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Session 2002 - 03
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Delegated Legislation Committee Debates

Local Government Finance (England) Special Grant Report (No. 107) (HC 60) on Special Grant for Activities Undertaken by Beacon Councils

Fifth Standing Committee
on Delegated Legislation

Monday 2 December 2002

[Mr. Bill O'Brien in the Chair]

Local Government Finance (England)
Special Grant Report (No. 107) (HC 60)
on Special Grant for Activities Undertaken
by Beacon Councils

4.30 pm

The Parliamentary Under-Secretary of State, Office of the Deputy Prime Minister (Mr. Christopher Leslie): I beg to move,

    That the Committee has considered the Local Government Finance (England) Special Grant Report (No. 107) (HC 60) on Special Grant for Activity Undertaken by Beacon Councils.

We shall be debating a special grant report that allows the distribution of £2.2 million to beacon councils. In a number of ways, those councils are already showing others their best activities and all local authorities will have the opportunity to learn from that and thus improve their services. The special grant is the Government's contribution to the cost of those events.

The effective provision of quality services, whether central or local, is central to the Government's modernisation agenda. Many examples of excellence in service delivery exist across local government, and we should be proud of them. The beacon scheme identifies and celebrates that excellence, and enables others to learn from it. The main aim of the scheme is to ensure that examples of excellence reach a wider audience, so that local people everywhere can benefit. That is a key part of raising the standards of service delivery, and it is vital to achieving best value.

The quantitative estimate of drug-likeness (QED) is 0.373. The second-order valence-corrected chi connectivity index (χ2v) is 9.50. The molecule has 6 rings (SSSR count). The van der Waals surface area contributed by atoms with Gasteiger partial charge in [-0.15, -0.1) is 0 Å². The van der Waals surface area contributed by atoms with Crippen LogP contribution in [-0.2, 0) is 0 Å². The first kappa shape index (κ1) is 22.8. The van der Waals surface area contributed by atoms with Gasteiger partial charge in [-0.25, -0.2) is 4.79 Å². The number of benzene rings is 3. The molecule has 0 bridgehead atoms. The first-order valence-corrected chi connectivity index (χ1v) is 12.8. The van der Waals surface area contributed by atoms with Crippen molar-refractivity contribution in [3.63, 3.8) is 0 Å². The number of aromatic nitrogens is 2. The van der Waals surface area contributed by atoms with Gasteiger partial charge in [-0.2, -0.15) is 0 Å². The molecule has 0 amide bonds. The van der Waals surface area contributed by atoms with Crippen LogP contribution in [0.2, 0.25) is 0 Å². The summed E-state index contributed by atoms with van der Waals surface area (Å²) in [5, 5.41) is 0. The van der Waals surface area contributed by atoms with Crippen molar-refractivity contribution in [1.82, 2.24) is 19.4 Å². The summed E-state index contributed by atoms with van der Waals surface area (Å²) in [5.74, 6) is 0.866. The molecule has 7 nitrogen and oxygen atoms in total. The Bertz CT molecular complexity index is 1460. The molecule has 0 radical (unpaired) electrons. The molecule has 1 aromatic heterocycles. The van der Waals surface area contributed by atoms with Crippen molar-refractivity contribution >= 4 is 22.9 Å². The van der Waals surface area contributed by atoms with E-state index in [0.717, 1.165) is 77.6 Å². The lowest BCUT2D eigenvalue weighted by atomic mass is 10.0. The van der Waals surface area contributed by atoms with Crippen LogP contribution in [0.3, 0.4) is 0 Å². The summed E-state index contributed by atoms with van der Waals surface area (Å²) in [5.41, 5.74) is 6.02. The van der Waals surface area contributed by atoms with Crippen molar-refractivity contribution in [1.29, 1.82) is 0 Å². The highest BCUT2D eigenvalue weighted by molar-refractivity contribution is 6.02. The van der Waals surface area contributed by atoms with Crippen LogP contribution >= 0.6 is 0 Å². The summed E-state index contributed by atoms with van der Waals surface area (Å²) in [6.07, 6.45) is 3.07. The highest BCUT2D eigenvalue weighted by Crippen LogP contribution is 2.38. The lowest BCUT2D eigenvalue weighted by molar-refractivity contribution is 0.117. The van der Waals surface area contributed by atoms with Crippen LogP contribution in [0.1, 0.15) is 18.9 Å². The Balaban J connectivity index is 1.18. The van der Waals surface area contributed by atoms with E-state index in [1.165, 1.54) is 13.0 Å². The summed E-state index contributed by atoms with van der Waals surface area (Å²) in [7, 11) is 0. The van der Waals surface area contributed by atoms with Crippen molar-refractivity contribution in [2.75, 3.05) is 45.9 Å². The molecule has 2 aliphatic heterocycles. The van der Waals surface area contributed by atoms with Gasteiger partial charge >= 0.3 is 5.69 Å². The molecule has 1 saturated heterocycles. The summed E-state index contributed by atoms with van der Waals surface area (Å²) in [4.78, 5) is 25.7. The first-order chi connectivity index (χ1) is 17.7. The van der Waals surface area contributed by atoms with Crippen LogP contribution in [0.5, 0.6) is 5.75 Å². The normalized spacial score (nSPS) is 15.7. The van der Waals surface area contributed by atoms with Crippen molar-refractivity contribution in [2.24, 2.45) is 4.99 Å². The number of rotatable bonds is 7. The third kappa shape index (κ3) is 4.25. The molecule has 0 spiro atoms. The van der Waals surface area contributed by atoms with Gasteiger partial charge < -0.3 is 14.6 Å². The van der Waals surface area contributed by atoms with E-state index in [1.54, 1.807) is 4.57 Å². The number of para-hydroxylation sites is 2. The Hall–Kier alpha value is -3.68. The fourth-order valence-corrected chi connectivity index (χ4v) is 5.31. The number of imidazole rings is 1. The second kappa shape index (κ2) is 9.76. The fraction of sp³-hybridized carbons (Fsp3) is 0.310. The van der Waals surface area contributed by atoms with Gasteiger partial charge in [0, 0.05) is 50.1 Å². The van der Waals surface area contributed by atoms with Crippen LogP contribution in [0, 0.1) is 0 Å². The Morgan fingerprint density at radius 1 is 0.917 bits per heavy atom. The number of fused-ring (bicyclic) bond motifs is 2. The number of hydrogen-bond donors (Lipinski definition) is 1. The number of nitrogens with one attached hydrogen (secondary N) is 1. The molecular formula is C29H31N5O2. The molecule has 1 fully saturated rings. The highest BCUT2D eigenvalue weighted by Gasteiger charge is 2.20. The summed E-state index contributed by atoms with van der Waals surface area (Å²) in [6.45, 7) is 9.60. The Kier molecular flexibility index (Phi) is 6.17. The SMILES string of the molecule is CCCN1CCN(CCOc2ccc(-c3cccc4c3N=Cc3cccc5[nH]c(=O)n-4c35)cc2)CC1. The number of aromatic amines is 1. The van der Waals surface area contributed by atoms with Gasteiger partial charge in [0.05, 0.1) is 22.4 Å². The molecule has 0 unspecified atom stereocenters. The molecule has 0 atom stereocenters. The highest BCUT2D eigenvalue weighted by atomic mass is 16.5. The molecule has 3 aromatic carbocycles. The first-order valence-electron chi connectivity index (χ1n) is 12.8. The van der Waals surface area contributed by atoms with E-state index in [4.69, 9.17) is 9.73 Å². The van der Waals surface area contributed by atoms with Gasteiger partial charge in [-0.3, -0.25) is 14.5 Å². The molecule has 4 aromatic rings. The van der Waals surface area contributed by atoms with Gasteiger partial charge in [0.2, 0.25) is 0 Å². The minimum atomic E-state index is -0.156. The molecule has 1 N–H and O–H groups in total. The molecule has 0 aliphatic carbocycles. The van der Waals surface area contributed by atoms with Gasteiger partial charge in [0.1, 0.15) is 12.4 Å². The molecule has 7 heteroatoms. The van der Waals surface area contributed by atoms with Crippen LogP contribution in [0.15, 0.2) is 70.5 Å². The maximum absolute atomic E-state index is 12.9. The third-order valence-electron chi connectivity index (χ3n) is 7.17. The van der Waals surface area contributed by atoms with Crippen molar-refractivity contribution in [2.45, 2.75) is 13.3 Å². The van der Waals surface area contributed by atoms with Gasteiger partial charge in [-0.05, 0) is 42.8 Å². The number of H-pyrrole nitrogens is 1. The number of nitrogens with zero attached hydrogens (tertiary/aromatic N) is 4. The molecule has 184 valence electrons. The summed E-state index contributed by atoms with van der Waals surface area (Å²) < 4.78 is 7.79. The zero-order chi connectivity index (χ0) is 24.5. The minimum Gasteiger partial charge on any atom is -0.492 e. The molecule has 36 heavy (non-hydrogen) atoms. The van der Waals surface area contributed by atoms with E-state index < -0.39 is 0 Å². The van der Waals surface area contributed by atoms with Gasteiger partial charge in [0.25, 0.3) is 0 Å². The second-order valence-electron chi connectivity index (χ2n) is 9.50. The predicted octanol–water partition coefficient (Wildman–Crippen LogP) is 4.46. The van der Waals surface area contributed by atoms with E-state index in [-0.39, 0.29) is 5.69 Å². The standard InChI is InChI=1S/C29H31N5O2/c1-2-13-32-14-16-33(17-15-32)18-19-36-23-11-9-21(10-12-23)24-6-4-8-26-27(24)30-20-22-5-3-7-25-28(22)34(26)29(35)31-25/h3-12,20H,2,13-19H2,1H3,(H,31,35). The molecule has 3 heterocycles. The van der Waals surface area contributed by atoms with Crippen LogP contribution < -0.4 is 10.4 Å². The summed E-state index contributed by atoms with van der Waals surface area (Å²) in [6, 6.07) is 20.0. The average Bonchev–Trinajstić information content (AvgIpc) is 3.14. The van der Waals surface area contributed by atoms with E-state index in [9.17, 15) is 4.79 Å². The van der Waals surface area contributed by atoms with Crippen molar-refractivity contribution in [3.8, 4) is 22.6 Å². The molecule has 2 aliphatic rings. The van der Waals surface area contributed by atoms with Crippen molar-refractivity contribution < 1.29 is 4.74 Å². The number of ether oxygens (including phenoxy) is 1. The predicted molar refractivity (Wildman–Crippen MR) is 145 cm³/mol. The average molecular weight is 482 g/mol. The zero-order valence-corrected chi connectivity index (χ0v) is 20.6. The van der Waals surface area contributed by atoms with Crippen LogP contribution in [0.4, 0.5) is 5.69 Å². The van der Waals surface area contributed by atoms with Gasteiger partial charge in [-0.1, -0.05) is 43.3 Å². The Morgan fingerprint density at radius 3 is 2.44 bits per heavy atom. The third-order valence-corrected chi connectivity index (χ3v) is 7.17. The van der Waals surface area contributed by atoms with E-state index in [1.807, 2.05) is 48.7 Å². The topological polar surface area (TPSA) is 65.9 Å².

Each year, local authorities are invited to apply to become beacon councils under a range of specific service themes. The themes vary from year to year, but they are chosen because they are things that matter to local people. For example, round three, which we are discussing today, has 11 themes. Those themes are: adoption; better access and mobility; community legal services; crime reduction in rural areas; fostering business growth; improving urban green spaces; libraries as a community resource; neighbourhood renewal; promoting racial equality; tackling fuel poverty; and transition in education. As well as demonstrating excellence in the service theme under which they apply, successful applicants must also show good general performance across the whole of the council and demonstrate they have effective plans for the dissemination of their best practice.

The programme of dissemination events is co-ordinated by the Improvement and Development Agency, and it began in April this year. In the first two rounds of the beacon scheme, showcase events for each theme and subsequent open days hosted by individual authorities have been attended by almost every English council. That is another clear indication that local government is keen to be involved in the

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scheme and to learn from the best. Beacon status is awarded not only for excellence but for the ability to communicate that excellence to others. As well as events co-ordinated by the agency, beacon councils provide other ways to learn. Secondment, work shadowing, networking opportunities, one-to-one and site visits, websites and printed documents are among the forms of dissemination on offer.